Israeli Prime Minister Benjamin Netanyahu this month. (Dan Balilty/Agence France-Presse via Getty Images)

When Israeli Prime Minister Benjamin Netanyahu went before a joint meeting of Congress in March to outline his opposition to a possible nuclear agreement with Iran, fawning lawmakers received him as Joshua, the conqueror of Jericho; Gideon, the wily military leader against Israel’s enemies; and Samson, the extraordinarily strong vanquisher of Philistines, all rolled into one.

Netanyahu returns to Washington to be received at the White House on Monday. He leaves behind a homeland racked by deadly waves of stabbings, shootings and car rammings. Michael Herzog, retired Israel Defense Forces brigadier general and son of Israel’s president from 1983 to 1993, told Politico that the “whole eruption” in Israel represents “young people . . . taking matters into their own hand out of frustration, incitement, and various other reasons.” He said, “It could go on, this low-key four, five, six incidents a day, for quite a while.”

A far cry from the foreign threat that brought Netanyahu to Washington in the winter.

Much has happened since the perfume of honeysuckles in March gave way to November’s smoky bonfires.

Then-House Speaker John Boehner (R-Ohio), mastermind of Netanyahu’s March 3 White House end run to Congress, is out of office.

The nuclear deal that Netanyahu and congressional Republicans tried to derail is in effect.

And then there was the less noticeable Oct. 10 event on Capitol Hill that drew attention to Israel, though not by name.

The occasion was the gathering of thousands of mostly African American men at the west front of the Capitol to commemorate the 20th anniversary of the Million Man March.

One speaker, the Rev. Jeremiah Wright, retired pastor of Trinity United Church of Christ in Chicago — and President Obama’s pastor until 2008 — used the occasion to deliver a paean to the Palestinians.

Whether Wright’s speech hit the mark with those in attendance is open to speculation. There was, however, no mistaking his aim: to equate and link the plight of Palestinians in the Middle East with the quest of blacks for full equality in the United States.

“The youth in Ferguson and the youth in Palestine have united together to remind us that the dots need to be connected,” Wright told the crowd, according to media reports.

Citing what he called the “three-headed demon” of “racism, militarism and capitalism,” Wright implored the gathering to “stand beside our Palestinian brothers and sisters, who have been done one of the most egregious injustices in the 20th and 21st centuries.”

“Apartheid is going on in Palestine,” Wright said. “As we sit here, there is an apartheid wall being built twice the size of the Berlin Wall in height, keeping Palestinians off of illegally occupied territories, where the Europeans” — presumably Israelis — “have claimed that land as their own.”

Drawing on the black chant, Wright observed, “Palestinians are saying ‘Palestinian lives matter,’ ” and added, “We stand with you, we support you, we say God bless you.”

As a longtime supporter of Israel, and a believer — as Obama is — that Palestinians have a right to be a free people on their land, I don’t think Israel gained attention in a good way that day.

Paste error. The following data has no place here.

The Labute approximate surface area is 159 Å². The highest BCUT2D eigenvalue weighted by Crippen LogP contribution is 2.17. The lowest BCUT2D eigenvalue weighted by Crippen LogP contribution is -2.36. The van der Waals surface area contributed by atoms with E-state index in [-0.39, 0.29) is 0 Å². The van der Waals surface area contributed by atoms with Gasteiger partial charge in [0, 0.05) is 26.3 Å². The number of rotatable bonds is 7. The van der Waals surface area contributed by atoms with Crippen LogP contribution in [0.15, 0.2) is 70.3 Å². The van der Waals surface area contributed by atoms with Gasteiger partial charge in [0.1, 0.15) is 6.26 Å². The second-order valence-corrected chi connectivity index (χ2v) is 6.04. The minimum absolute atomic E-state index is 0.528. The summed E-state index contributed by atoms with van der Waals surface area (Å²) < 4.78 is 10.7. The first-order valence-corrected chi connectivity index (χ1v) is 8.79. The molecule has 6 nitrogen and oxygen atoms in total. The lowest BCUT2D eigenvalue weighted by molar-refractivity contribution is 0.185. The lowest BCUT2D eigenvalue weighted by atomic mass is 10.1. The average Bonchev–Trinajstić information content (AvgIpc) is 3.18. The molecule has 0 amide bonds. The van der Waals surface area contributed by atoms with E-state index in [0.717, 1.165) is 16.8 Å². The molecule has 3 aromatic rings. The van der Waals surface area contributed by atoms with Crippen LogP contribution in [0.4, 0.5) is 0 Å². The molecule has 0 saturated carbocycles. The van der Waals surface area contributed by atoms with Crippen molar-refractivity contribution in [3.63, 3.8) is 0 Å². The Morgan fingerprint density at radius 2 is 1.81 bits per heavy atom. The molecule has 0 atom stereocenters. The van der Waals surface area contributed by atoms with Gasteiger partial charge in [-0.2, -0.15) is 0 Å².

I fear the larger society, fixated on Israel’s security concerns, may be missing what’s going on here at home: a developing divergent African American perception of the Israeli-Palestinian conflict.

A Pew Research Center poll this year showed that with regard to the dispute between Israel and the Palestinians, 72 percent of whites had “a lot” or “some” sympathy for Israel. That number fell to 50 percent among African American respondents. What’s more, 20 percent of blacks had “a lot” of sympathy for Palestinians, but only 10 percent of white respondents reported they felt that way.

The linkage of the Black Lives Matter movement with groups that share the goal of isolating and crippling Israel through the boycott, divestment and sanctions (BDS) movement is the latest manifestation of this reality.

And it certainly doesn’t help black people feel much better about Israel when, according to former Obama aide Dennis Ross’s new book, “Doomed to Succeed,” national security adviser Susan Rice reportedly charged that Netanyahu’s posture against the Iran deal was outrageous — that the Israeli leader did everything but “use ‘the N-word’ in describing the president.”

Nor does it improve relations when Netanyahu’s newly appointed spokesman, Ron Baratz, suggests that Obama is anti-Semitic. What does that make the millions of white and black Americans who support the president? Baratz has since apologized, and Netanyahu said his spokesman doesn’t speak for him. Sort of like trying to put toothpaste back in the tube.

Obama and Netanyahu have much to talk about Monday. Their policy and personal differences, for sure. Israel’s ability to protect itself must be high on the agenda. But so should its inclination to make common cause with the Republican caucus and not the Obama-led U.S. government.

That, Netanyahu needs to understand, has both foreign and domestic ramifications.

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